I was delighted to read on this very site that BBC Worldwide have released The Mazes Of Time game as an mobile app on the Android Market, so naturally I rushed to the online shop and downloaded it. However, to say it’s a full release is about half-right. For the price of sweet F-A, you get about 4 levels. For the dedicated player, it works out at about 10-15 minutes of gameplay before you have to start forking over the cold hard cash to unlock the rest of the game (something that is beyond my abilities). Also, once you’ve completed the initial free session, the only way to go back to the later levels is creating a new save file (I named my second file Kasterborous). Not that it makes a blind bit of difference whether you do or not, as you have to go through the tutorials when you reopen a save file anyway.
You play as The Doctor and Amy, trying to navigate your way around levels and occasionally coming across Daleks, Cybermen and Silurians. Each character has an ability that the other does not and has problems that the other hasn’t, so you have to make them work together to get through the levels. For example, The Doctor can’t walk over certain areas of the floor because he’s too fat, but he can clamber over obstacles in his way and push boxes around. Amy, for her part, can crawl through small spaces (her crawl animation is hilarious) and generally serve as an assistant to The Doctor. Bizarrely, both of them regenerate upon dying.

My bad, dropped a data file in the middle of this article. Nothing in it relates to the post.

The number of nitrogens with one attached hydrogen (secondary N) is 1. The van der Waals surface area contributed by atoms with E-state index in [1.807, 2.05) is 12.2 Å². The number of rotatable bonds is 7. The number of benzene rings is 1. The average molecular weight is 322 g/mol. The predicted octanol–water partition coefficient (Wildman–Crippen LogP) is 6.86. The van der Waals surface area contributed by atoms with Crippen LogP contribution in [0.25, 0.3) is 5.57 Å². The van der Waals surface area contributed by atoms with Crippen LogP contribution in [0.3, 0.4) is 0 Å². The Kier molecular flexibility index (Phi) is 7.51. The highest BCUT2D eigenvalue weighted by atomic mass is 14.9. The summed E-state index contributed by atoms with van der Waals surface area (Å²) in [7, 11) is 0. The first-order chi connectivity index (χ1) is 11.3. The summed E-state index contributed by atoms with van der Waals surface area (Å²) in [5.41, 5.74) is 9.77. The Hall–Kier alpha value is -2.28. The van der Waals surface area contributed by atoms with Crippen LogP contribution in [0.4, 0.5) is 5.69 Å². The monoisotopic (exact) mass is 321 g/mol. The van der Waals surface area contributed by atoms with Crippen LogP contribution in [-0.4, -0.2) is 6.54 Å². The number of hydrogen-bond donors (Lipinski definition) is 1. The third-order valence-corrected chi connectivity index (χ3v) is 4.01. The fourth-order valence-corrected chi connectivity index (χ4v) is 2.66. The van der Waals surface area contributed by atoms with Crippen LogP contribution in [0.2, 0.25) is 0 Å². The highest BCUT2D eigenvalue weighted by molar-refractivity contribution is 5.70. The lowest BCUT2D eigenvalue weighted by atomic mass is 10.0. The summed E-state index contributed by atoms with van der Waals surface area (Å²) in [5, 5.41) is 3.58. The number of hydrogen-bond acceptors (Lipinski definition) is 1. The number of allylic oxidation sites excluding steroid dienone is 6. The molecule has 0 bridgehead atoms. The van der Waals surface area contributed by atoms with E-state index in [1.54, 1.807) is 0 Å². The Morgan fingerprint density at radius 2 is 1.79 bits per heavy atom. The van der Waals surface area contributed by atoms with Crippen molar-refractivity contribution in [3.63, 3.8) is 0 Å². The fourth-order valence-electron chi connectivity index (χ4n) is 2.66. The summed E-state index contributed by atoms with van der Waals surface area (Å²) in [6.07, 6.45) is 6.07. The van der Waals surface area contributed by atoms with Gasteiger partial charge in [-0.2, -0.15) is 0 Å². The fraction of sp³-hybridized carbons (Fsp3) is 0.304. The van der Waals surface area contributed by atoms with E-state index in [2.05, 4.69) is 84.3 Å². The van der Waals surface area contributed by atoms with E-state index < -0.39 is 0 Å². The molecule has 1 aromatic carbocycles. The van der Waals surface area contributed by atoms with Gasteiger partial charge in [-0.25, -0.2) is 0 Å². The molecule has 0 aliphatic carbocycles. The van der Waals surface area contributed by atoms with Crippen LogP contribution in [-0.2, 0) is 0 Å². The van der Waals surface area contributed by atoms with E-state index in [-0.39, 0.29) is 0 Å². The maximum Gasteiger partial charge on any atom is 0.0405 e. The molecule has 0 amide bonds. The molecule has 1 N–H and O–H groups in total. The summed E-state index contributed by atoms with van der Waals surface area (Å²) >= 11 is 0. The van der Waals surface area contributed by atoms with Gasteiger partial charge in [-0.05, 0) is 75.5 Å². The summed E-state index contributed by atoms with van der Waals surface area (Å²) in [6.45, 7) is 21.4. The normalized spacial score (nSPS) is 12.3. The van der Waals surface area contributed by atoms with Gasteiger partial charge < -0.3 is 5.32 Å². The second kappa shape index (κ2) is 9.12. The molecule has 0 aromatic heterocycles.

The gameplay itself is rather fiddly, with the on-screen joystick sometimes not working quite as well as you’d like it to. One time, it took me about a minute and a half just to get in the right position to move a box. You also unfortunately cannot run properly, no matter how much you move the joystick. All you can manage is a bit of a light jog. The animation is pretty good and the design is done in the same style as the recent Adventure Games.
One area that works well in the game is the dialogue between The Doctor and Amy. You get the feeling that writer Oli Smith has a handle of the characters and how they talk to each other. This helps to add to the feeling that this is indeed a Doctor Who game, not some cheap knock-off called Doctor What-Where?
Overall, the game’s not that great. It has its moments and it’s a nice little way to pass the time. I’d recommend trying out the free version and seeing what you think. If your Doctor Who loving children are of an age to possess an Android phone, then they’ll probably like this as it’s not too difficult and you get to play as the Doctor. If that’s not worth doing for free then I don’t know what is.